Go Public With Declared Assets of Public Officials
The Director for Legal Affairs at the Ministry of Finance, Mr. Paul Asomani, yesterday called for a mechanism to be put in place that would enable the declared assets of public officials be accessed by the public.
Speaking during a discussion at the opening ceremony of a capacity building training seminar on anti-corruption and good governance in Accra, Mr. Asomani suggested that rules be made to enable the press and the public access documents covering the declared assets of public officials.
Although Mr. Asomani further told journalists covering the seminar that the constitution currently demanded that public officials (directors) file documents covering their assets with the Controller and Accountant Generals' Department, there was the need for such documents to be made public.
"As it stands now such documents can only be accessed based on a written request from the Commission of Human Rights and Administrative Justice (CHRAJ) or a probing committee when an allegation of corruption has been leveled against a public official or when that public official is being probed for alleged corruption."
Mr. Asomani said the government was deeply involved in instituting measures that would tackle corruption in the country.
Although there was no special anti-corruption commission in place, he said other institutions like the CHRAJ were deeply involved in the fight against corruption.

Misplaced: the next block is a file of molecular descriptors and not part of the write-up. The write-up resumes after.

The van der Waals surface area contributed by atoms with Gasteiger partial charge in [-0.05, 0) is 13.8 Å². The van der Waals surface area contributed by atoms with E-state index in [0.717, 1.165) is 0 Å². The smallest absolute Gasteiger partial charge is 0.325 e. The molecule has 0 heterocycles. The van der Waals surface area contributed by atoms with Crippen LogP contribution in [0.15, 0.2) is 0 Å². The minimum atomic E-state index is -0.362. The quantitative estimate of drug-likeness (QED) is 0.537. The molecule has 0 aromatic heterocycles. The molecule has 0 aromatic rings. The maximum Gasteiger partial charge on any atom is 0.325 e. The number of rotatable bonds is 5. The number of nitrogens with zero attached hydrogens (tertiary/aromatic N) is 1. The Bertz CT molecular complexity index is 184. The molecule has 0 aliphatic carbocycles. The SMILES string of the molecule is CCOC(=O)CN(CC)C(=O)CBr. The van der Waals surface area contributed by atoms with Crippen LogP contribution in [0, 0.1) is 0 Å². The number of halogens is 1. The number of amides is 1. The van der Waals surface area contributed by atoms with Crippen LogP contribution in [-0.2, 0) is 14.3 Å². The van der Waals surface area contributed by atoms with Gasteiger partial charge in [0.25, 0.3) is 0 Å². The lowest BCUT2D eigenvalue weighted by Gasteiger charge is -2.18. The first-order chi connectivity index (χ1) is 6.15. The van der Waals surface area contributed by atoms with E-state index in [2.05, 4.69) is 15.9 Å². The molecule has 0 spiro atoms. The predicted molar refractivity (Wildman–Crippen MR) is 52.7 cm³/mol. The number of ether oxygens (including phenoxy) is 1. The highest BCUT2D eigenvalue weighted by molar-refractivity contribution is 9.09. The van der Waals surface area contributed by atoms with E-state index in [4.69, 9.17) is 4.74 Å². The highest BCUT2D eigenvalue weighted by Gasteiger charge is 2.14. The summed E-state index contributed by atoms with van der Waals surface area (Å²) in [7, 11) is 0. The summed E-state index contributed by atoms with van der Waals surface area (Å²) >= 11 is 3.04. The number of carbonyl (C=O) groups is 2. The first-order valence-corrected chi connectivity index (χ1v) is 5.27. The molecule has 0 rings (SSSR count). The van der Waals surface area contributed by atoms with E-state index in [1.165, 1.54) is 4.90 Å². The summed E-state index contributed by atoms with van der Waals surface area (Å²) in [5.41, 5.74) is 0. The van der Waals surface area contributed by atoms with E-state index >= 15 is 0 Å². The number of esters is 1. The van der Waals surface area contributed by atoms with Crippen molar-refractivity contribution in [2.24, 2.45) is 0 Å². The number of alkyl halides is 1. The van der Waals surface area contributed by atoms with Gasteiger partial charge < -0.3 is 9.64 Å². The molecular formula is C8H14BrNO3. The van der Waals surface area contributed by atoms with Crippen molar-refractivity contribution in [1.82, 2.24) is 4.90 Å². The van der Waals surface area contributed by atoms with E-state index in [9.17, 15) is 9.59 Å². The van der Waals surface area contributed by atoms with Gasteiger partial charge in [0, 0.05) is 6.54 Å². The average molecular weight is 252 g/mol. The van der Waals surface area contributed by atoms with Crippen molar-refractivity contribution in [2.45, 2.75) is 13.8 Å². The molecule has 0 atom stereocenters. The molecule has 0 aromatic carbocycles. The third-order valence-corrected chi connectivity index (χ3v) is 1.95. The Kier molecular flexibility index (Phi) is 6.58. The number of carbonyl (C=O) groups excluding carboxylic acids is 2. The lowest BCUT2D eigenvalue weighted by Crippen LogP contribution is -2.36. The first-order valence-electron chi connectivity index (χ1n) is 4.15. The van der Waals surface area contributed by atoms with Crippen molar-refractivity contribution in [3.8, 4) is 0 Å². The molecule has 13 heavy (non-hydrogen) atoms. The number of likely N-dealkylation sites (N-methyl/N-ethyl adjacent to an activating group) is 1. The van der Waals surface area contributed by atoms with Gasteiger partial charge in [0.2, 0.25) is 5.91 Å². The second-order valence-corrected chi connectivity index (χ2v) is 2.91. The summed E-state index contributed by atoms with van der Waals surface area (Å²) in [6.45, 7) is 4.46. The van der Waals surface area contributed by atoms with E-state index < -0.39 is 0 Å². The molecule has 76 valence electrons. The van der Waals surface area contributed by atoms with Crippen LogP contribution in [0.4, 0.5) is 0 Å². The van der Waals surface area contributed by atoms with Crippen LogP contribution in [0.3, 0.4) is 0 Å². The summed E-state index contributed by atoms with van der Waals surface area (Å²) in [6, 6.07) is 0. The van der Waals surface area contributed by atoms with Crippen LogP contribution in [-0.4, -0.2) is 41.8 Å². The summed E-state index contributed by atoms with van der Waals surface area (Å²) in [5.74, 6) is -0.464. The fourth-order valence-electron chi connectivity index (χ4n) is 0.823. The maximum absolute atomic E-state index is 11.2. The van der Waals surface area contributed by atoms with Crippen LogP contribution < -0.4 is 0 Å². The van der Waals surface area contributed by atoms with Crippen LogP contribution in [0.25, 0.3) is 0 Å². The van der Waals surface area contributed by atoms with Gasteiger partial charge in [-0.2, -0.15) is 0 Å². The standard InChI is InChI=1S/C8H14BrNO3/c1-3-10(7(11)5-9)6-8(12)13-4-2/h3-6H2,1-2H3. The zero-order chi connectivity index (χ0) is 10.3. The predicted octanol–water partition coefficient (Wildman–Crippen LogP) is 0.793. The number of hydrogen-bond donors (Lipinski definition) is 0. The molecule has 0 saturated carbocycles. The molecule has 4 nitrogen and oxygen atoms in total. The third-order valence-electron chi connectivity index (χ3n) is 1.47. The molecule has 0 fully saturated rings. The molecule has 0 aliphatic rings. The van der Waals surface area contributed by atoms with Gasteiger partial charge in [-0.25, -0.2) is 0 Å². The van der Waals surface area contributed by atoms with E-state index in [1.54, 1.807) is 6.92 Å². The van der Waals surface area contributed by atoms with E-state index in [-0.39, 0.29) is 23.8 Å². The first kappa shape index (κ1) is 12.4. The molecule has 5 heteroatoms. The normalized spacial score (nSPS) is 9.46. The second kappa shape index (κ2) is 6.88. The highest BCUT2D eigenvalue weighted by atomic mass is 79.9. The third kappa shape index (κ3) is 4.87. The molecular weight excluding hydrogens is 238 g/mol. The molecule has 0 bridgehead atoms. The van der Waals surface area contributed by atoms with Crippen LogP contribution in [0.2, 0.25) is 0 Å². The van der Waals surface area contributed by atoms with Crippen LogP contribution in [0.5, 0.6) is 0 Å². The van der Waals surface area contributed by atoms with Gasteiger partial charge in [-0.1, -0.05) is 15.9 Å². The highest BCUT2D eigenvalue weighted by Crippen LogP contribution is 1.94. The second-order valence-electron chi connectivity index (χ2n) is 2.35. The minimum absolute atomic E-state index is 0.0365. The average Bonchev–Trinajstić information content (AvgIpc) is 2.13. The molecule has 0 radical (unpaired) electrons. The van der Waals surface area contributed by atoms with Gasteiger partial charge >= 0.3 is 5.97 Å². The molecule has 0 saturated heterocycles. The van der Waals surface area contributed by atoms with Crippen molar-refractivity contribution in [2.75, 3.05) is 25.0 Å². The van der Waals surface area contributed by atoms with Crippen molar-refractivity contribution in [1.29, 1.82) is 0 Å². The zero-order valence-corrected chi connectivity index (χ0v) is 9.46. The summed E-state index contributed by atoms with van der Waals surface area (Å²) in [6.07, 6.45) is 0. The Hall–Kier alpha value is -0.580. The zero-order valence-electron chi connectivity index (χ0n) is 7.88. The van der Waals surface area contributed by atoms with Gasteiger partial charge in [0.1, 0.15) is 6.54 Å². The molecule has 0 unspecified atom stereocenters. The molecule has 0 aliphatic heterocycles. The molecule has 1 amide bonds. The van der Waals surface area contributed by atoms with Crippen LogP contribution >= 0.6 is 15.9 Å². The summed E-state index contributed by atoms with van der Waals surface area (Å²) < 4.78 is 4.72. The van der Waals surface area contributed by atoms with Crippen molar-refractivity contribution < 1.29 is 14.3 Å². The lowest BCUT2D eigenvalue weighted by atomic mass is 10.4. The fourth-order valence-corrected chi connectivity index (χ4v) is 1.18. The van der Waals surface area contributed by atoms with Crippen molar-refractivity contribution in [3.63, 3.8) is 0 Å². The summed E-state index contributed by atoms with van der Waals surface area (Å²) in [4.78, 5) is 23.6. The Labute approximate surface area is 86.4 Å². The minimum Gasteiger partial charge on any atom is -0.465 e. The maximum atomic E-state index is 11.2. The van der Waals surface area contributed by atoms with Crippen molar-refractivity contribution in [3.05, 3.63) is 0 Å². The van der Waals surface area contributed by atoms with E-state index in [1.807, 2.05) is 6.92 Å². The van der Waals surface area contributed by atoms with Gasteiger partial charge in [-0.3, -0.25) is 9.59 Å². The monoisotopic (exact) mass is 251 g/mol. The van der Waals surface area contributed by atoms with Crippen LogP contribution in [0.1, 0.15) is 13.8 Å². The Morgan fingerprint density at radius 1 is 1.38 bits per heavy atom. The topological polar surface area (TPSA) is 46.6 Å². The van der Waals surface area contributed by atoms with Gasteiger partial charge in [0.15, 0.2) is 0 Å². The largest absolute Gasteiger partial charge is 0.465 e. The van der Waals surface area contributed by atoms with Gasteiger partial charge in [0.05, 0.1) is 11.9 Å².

Even though, participants and the organizers of the seminar, US-based Les Aspin Centre for Government, said the suggestion was a step in the right direction to help the public monitor public officials, they thought that the declaration of assets should be a requirement for all those in public service and not directors of ministries and public corporations alone.
Fr. Tim O'Brien, Director of The Les Aspin Centre, Washington DC, told The Chronicle that an assets declaration that "does not go public does not go far enough."
"I think there should be a certain threshold of responsibility; I am not familiar with your system but anyone who is making decision and handling public assets, particularly in policy area, should be required to disclose their incomes and their network.
It must be from the top down." Fr. O'Brien said.
"If it is available within the government," he continued, "it should be made available to the public and the media, as the watchdog, and civil society groups should scrutinise it."
According to Fr. O'Brien, the public disclosure of assets could tell who would be more tempted to take bribes or enrich themselves or their families. He added that the scrutiny of public officials was the assurance of confidence in democracy.
The Coordinator of The Les Aspin Africa Programmes, Dr. Cephas Lerewonu, also agreed that the declaration of assets should not be restricted to certain public officials only but all, including messengers.
The seminar was organized for civil society leaders from Ghana, Nigeria and Mali.
According to Dr. Lerewonu, since the first training in 1998, about 27 participants from Ghana, including the current Finance Minster, Yaw Osafo-Maafo, had benefited.